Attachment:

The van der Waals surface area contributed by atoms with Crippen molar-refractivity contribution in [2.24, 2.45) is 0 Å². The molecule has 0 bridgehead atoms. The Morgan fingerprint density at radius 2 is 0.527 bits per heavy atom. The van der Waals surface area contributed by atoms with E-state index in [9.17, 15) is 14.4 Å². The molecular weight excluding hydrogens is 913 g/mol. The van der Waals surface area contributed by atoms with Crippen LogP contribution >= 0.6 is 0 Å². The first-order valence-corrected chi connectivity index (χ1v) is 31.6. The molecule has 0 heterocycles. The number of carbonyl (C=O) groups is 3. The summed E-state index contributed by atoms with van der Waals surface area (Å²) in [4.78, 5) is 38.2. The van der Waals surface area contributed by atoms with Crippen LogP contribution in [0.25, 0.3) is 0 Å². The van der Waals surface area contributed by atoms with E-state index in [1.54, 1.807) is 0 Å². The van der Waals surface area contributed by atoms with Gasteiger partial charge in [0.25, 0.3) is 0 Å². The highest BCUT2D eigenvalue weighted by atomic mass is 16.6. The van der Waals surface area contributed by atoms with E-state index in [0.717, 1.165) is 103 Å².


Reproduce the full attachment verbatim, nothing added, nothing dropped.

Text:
The van der Waals surface area contributed by atoms with Crippen molar-refractivity contribution in [2.24, 2.45) is 0 Å². The molecule has 0 bridgehead atoms. The Morgan fingerprint density at radius 2 is 0.527 bits per heavy atom. The van der Waals surface area contributed by atoms with E-state index in [9.17, 15) is 14.4 Å². The molecular weight excluding hydrogens is 913 g/mol. The van der Waals surface area contributed by atoms with Crippen LogP contribution >= 0.6 is 0 Å². The first-order valence-corrected chi connectivity index (χ1v) is 31.6. The molecule has 0 heterocycles. The number of carbonyl (C=O) groups is 3. The summed E-state index contributed by atoms with van der Waals surface area (Å²) in [4.78, 5) is 38.2. The van der Waals surface area contributed by atoms with Crippen LogP contribution in [0.25, 0.3) is 0 Å². The van der Waals surface area contributed by atoms with E-state index in [1.54, 1.807) is 0 Å². The van der Waals surface area contributed by atoms with Gasteiger partial charge in [0.25, 0.3) is 0 Å². The highest BCUT2D eigenvalue weighted by atomic mass is 16.6. The van der Waals surface area contributed by atoms with E-state index in [0.717, 1.165) is 103 Å².